SHERMAN — Due to a tie vote, a proposal to continue funding weed mapping on Candlewood Lake did not pass at last weekend’s town meeting.

Eighteen taxpayers turned out to vote on $29,000 of projects and initiatives Saturday at Mallory Town Hall, where the town’s three Board of Selectmen members — as well as one Candlewood Lake Authority Board member — voted against the mapping.

“The Candlewood Lake money ‘not to exceed $5,000 for weed mapping’ ended in a tie vote, so it didn’t pass,” said First Selectman Don Lowe.

The money would have allowed the town to spend up to $5,000 so Candlewood Lake Authority could hire the Connecticut Agricultural Experiment Station to continue mapping the aquatic plants in the lake after FirstLight Power Resources hired Northeast Aquatic Research to take over the mapping.

“I would have voted yes,” Lowe said, “except we came to understand at the meeting that the independent weed mapping was not actually approved or even supported by the (Candlewood Lake Authority) Board - only the executive committee of the CLA sanctioned this.”

Other items

The other three items up for vote Saturday all passed “unanimously and easily,” Lowe said.

The biggest item was the authorization of up to $15,000 to drill a new well by town hall and payment for infrastructure needed to get the water to the Sherman Playhouse and the firehouse.

Officials hope the well will solve the salty water problems that have been plaguing the town for years.

There were also high levels of sodium and chloride at the town hall, Sherman School and the senior center — though the levels at some of those wells have decreased to meet drinking standards. This caused the town to spend thousands of dollars on bottled water and to fix or replace corroded pipes and valves.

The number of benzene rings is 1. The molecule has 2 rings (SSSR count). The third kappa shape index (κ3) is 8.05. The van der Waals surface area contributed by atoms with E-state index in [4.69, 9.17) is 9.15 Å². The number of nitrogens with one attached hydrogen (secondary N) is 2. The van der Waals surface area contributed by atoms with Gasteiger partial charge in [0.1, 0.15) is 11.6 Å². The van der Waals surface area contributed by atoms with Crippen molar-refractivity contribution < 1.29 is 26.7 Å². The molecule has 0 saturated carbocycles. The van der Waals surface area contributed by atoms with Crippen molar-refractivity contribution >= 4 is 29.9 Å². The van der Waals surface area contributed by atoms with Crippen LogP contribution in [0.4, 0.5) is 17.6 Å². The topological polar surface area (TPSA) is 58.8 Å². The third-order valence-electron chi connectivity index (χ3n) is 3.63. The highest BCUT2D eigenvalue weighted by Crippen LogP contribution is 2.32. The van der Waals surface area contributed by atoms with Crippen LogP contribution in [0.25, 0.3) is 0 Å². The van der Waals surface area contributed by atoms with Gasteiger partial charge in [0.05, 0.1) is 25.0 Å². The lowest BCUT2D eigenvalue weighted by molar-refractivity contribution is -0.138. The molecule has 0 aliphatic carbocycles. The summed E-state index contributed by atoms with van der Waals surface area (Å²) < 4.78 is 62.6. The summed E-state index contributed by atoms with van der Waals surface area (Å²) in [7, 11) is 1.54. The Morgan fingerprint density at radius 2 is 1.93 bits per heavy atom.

It won’t be clear until this well is drilled if it can actually serve as a water source for the firehouse and theater. Plan B would be to drill a new, larger well at town hall, which is now within state standards for sodium and chloride levels, and trench it over to the playhouse and firehouse to provide water to all three buildings in the complex. This will most likely be more expensive, which is one reason why the selectmen hope the new well will work.

The higher levels are due to road salt getting into the wells, though how it is specifically entering each well differs, according to a study done last year.

The last two items on Saturday’s agenda pertained to capital items at town parks — $2,000 for surveillance cameras at Volunteer Park and up to $7,000 for a fence at Volunteer Field.

The cameras will be installed at the park to address issues there, including people driving on the grass, damaging it. The selectmen plan to expand the surveillance program to the other parks if the cameras at Volunteer Park are successful.

All items approved at the town meeting will be paid for with funds from the town’s capital non-recurring budget.